The Tennessee Titans for once find themselves in position to get ahead of the competition. Sadly, its not in the race for a playoff spot but rather a race for their desired head coach. The Titans and Dolphins are the only two teams that have an interim coach and with that comes the ability to really start thinking about the 2016 season and beyond.
The smart thing for the organization to do is to compile a list of candidates and track them through the rest of the season. So with that in mind I figured it would be a good exercise to do the same. Today's post will focus on current NFL offensive coordinators, and there will be one later to rank defensive coordinators. At the end of the season we will re-evaluate the coaches and see if the rankings have changed much.
This is just my short list, so feel free to add in other names in the comments.
1) Hue Jackson, Cincinnati Bengals
Its no secret that I'm a Hue Jackson fan. He's getting the most out of the Cincinnati offense and has Andy Dalton playing up to his potential. I think he's an ideal coach for the Titans and has a system perfect for Marcus Mariota. Apparently, the Titans already have some interest too. It'll take a strong push from some of the other candidates on this list to take over the top spot.
2) Adam Gase, Chicago Bears
This is where it gets interesting. I like Gase, but his resumé is smaller than a lot of other candidates. Of that limited work, its been very good. Gase worked for three seasons as Peyton Manning's offensive coordinator and helped tailor the offense to him. Manning raved about the new ideas Gase had to maximize his production. As always with a Manning-led offense though, its hard to determine how much credit should go to the offensive coordinator. In Chicago, Gase has helped Jay Cutler to new levels. Cutler's INT% is the lowest of his career. Will that continue? I don't think so, and I don't completely buy Gase's impact on Cutler. His impact on the rest of the offense shouldn't be underestimated though, and in comparison to Jackson has a much weaker roster.
3) Josh McDaniels, New England Patriots
I realize this is not going to be a popular selection. It all depends on how you view his Denver head coaching stint. In my opinion he built a good offense with Kyle Orton as his quarterback. Many of his personnel moves turned out to be good ones, but there is no question he made mistakes too (Tim Tebow, as the headliner). As an offensive coordinator McDaniels is once again proving his worth in New England. I think its likely he'll get another shot somewhere eventually, and I think a McDaniels-Mariota offense would be outstanding. The question is whether he's head coach material, or simply a good offensive coordinator.
4) Kyle Shanahan, Atlanta Falcons
Much like the Falcons, the younger Shanahan's stock has has dropped recently. Despite being younger than Adam Gase, he comes with much more offensive coordinator experience, holding the title in Houston, Washington, Cleveland, and now Atlanta. In five of his ten seasons as an OC (including Atlanta so far), the team has been top-10 in yards. Like Josh McDaniels, the question with Shanahan is not about his work as a coordinator, but rather if he has the people skills necessary to be a head coach. His time in Washington ended horribly.
5) Mike Shula, Carolina Panthers
This might be a little low on the list for the man in charge of the offense for the last undefeated team. Shula's created a fascinating run game in Carolina, particularly with how he uses Cam Newton. I don't think there is a quarterback in the league that has as much impact on the his team's run game as Newton does for the Panthers. Newton's development into a more complete player also reflects well on Shula.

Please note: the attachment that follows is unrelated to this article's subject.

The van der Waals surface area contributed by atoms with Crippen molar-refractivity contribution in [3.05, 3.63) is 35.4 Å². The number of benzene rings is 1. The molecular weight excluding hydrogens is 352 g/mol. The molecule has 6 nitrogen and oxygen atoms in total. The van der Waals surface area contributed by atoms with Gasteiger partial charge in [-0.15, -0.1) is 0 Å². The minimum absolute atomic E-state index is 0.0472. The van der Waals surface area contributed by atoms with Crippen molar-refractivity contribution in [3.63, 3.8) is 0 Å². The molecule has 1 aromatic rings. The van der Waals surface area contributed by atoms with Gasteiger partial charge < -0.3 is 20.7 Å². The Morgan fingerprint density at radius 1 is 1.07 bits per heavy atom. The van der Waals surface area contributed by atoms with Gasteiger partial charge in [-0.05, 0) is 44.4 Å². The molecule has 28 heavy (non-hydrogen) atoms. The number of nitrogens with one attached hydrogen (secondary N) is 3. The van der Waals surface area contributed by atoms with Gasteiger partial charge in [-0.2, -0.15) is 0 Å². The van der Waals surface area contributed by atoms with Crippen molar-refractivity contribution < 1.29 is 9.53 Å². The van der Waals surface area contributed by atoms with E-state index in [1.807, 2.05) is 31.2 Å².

6) Darrell Bevell, Seattle Seahawks
This is the turning point on the list where the candidates become far less exciting. Maybe I am just too tough on Bevell, but it sure seems like his offense relies way too much on the run game, particularly in Seattle with Lynch. In ten seasons as an OC, Bevell's teams have only finished top-10 in pass yards once. To his credit, the Seattle offense has gotten production out of UDFA receivers. I also think Bevell has a chance to leapfrog some candidates ahead of him down the stretch. The Seahawks' offense has started to focus more on passing and that'll give Bevell a chance to show off his schemes.
7) Dirk Koetter, Tampa Bay Buccaneers
I'm not much of a Koetter fan but I'll give him credit for having Jameis Winston look better than I anticipated this early in his career. You can judge for yourself the impact he's had in Tampa and how much credit should go to Winston.
8) Greg Roman, Buffalo Bills
A couple of years ago I would have been thrilled with this hire. Roman's offenses feature a strong ground game around a running quarterback. The fit here with Marcus Mariota would seem to be perfect, except that Mariota is much more of a pocket passer than the media believes. He's a mobile quarterback, not a running one, and that distinction is very important to me.
9) Frank Reich, San Diego Chargers
We have reached the "thanks, but no thanks" part of the list. Reich is already drawing some media attention, but it seems unwarranted. He's only been a coordinator for two years and had the advantage of taking over an established offense with a good quarterback. His experience behind that is limited. Prior to his promotion in San Diego, he was a QB coach there for a year. Before that he was an intern and assistant in Indianapolis. Its probably not fair to Reich, but the Titans also just fired his San Diego predecessor and I'm not ready to go that route again.
10) Tom Clements, Green Bay Packers
He's spent ten years in Green Bay working with and learning from Mike McCarthy, which is a huge plus. He'll be 63 next year, and there's just not a lot of coaches that are given a head coaching shot at that age (though Pete Carroll recently was hired at 60).